A series of “Dutch Dialogues” will be displayed
in the Sterling and Francine Clark Art Institute’s permanent
collection galleries in celebration of the arts and culture
of The Netherlands during “NL: A Season of Dutch Arts
in the Berkshires.” Each pair or set of paintings will
be linked by a unique “dialogue” between them and
will allow visitors to compare the Dutch masterpieces to works
in the Clark’s collection.
The first pairing, “Portrait of Pieter Jacobsz”
(owned by the John and Mable Ringling Museum of Art in Sarasota,
Florida) and “Portrait of Maritge Vooght Claesdr”
(Rijksmuseum, Amsterdam), both by Frans Hals, will once again
face each other as Hals had intended. This husband and wife
duo were originally painted as a pair but have been separated
at least since the 19th century.
the second pairing, the Clark’s pastel by Jean-François
Millet titled “The Sower” will hang next to Vincent
van Gogh’s “Sower” (after Millet) (Vincent
Van Gogh Museum, Amsterdam). Millet’s depictions of field
laborers left an indelible impression on the artistic imagination
of Van Gogh who returned to the motif repeatedly in later years.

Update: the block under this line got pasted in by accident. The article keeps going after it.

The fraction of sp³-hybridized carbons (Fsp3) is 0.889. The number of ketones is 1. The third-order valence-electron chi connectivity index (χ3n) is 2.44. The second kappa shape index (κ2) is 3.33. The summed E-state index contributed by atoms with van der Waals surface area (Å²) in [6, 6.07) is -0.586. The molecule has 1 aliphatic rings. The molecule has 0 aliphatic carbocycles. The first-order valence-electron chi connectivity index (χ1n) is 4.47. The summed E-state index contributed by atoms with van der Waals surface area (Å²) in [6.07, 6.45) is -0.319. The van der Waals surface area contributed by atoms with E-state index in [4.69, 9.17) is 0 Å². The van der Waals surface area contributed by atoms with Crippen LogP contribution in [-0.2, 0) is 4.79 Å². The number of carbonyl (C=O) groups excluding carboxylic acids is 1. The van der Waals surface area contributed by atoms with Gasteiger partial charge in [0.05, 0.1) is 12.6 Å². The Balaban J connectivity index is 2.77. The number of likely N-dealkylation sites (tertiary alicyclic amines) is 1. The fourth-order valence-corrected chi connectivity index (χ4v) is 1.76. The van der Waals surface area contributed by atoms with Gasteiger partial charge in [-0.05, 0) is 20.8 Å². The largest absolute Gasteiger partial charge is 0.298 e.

third of the “dialogues” pairs self-portraits by
Pierre-Auguste Renoir and Van Gogh. Displaying the Clark-owned
Renoir next to one of Van Gogh’s iconic self-portraits
from the Van Gogh Museum underscores the shared stylistic and
psychological relationships between the two artists.
final “dialogue” will feature “Chlamydia”,
a pastiche of Manet’s famous “Olympia” by
contemporary Dutch artist Robert Scholte. This imposing composition,
lent by the Williams College Museum of Art, will be juxtaposed
with images from the Clark’s collection of Impressionist
paintings. Scholte’s large expanse of jet black canvas
will be shocking among the room’s pastel pinks, delicate
nudes, and serene landscapes. The title of Scholte’s painting,
the name of a sexually transmitted disease, recalls the shock
value Manet’s “Olympia” had when originally
exhibited, therefore reminding viewers that the subject matter
and style of the Impressionists frequently challenged traditional
notions of what was ‘proper’ for art.